There’s a popular Scottish sitcom, called Still Game, in which two elderly gents while away their remaining years with only each other for company. Ben Weatherill’s new play Frank and Percy, now playing at Theatre Royal Windsor and directed by Sean Mathias, has a similar premise, and while it’s just as much a comedy it also touches on the more contemplative and touching side of what friendship can be.
The pair meet on the heath while walking their respective dogs. Frank (Roger Allam) is a widower and a retired teacher, Percy (Ian McKellen) is a still working professor, about to publish a new book. They begin chatting, as people in Britain often do, about the weather, their families, and jobs.
As the meetings become more frequent the friendship begins to solidify. At first glance this is an odd-couple type set up, Frank more uptight than Percy’s flamboyant nature, but soon similarities start to appear. When Percy casually mentions his ex-husband lives just up the street, Frank (who was married to a woman) barely flinches, and simply accepts Percy for who he is.
Unexpectedly, the relationship does start to move to a more romantic one. Frank confesses he’s been in love with a man before and Percy starts to treat him more like a life companion than simply a friend. What Weatherill has rather cleverly done is keep this aspect of the relationship very nuanced and subtle, so this doesn’t feel like a ‘gay play’ it’s very much a play about friendship and the different points on the spectrum of companionship.
Allam and McKellen have superb chemistry on stage. Allam does what he does best, keeping a straight and expressionless face while McKellen is more animated in his approach. The pair have razor sharp comedy timing, and they need it because this is a wildly funny play. Percy tells anecdotes about a man who choked while deep-throating a cucumber, Frank only chipping in to further accentuate the hilarity.
At times, there’s hints of McKellen’s character from Vicious, with one-liner put downs that have the audience in stitches. It works well because while Frank and Percy explores the idea of friendship, it doesn’t shy away from those aspects that can often end friendships; Frank and Percy argue, they disagree, and often they irritate each other, and this all unfolds very naturally.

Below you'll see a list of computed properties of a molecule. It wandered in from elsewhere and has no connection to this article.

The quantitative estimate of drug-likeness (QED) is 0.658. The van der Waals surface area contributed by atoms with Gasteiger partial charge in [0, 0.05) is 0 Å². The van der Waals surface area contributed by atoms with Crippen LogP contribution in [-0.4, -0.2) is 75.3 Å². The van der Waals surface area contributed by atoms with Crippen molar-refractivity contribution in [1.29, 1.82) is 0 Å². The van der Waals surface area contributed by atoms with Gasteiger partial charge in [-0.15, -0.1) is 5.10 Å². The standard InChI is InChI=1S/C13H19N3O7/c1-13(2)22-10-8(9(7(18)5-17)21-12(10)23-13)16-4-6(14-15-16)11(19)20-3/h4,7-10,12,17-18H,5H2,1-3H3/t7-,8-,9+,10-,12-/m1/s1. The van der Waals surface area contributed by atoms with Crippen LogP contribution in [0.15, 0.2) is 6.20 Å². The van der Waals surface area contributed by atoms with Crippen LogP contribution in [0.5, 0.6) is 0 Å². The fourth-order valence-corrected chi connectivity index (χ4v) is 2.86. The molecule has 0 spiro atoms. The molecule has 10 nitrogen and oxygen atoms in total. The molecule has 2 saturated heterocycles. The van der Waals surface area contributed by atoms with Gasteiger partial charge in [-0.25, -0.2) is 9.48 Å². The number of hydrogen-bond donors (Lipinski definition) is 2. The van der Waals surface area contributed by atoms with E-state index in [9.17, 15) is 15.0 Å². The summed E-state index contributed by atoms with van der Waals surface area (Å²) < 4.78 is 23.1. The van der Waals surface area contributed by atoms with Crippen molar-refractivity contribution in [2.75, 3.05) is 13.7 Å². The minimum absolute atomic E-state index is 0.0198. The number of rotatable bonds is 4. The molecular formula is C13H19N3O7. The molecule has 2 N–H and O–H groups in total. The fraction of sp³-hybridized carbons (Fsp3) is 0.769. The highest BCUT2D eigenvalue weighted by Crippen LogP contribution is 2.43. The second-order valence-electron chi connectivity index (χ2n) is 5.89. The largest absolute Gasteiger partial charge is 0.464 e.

Running at two hours, it could have been a long old slog for a two-hander, but Weatherill keeps the play feeling fresh throughout; the scene in which the pair prepare for Frank’s first Pride parade is genius, and although it often feels like we know where the story may be going, this script continues to surprise us right up until the very end.
Morgan Large’s set design feels modern, with wooden benches that move and rotate to create the many different locations in which the action takes place, the backdrop too, changes as required but all of it is designed to keep the focus on Frank and Percy.
Frank and Percy invites us in to the lives of two men who only have each other, through their ups and downs they remain an important part of each other’s lives and as such we see the value of friendship, no matter how late in life it might develop. Funny, heartfelt, and a truly beautiful piece of theatre.
Frank and Percy is at Theatre Royal Windsor until 22nd July